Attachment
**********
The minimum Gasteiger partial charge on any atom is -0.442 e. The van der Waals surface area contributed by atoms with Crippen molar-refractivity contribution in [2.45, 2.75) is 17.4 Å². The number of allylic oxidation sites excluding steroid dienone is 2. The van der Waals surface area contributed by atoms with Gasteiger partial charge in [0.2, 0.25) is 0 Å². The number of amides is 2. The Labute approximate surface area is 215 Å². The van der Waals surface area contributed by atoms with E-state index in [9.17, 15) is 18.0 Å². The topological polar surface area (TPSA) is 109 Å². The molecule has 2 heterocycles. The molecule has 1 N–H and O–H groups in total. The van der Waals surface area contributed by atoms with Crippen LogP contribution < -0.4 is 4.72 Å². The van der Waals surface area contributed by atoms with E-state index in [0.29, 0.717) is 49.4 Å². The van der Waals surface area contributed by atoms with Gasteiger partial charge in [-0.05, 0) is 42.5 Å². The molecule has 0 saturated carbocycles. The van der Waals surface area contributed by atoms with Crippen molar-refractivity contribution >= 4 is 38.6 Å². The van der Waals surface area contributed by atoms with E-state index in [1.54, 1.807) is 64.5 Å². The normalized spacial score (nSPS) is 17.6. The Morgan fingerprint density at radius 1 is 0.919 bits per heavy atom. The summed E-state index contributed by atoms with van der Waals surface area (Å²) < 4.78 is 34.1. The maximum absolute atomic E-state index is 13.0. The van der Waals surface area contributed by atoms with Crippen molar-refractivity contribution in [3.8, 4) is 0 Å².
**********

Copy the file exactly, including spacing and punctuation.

The minimum Gasteiger partial charge on any atom is -0.442 e. The van der Waals surface area contributed by atoms with Crippen molar-refractivity contribution in [2.45, 2.75) is 17.4 Å². The number of allylic oxidation sites excluding steroid dienone is 2. The van der Waals surface area contributed by atoms with Gasteiger partial charge in [0.2, 0.25) is 0 Å². The number of amides is 2. The Labute approximate surface area is 215 Å². The van der Waals surface area contributed by atoms with E-state index in [9.17, 15) is 18.0 Å². The topological polar surface area (TPSA) is 109 Å². The molecule has 2 heterocycles. The molecule has 1 N–H and O–H groups in total. The van der Waals surface area contributed by atoms with Crippen LogP contribution < -0.4 is 4.72 Å². The van der Waals surface area contributed by atoms with E-state index in [0.29, 0.717) is 49.4 Å². The van der Waals surface area contributed by atoms with Gasteiger partial charge in [-0.05, 0) is 42.5 Å². The molecule has 0 saturated carbocycles. The van der Waals surface area contributed by atoms with Crippen molar-refractivity contribution >= 4 is 38.6 Å². The van der Waals surface area contributed by atoms with E-state index in [1.54, 1.807) is 64.5 Å². The normalized spacial score (nSPS) is 17.6. The Morgan fingerprint density at radius 1 is 0.919 bits per heavy atom. The summed E-state index contributed by atoms with van der Waals surface area (Å²) < 4.78 is 34.1. The maximum absolute atomic E-state index is 13.0. The van der Waals surface area contributed by atoms with Crippen molar-refractivity contribution in [3.8, 4) is 0 Å².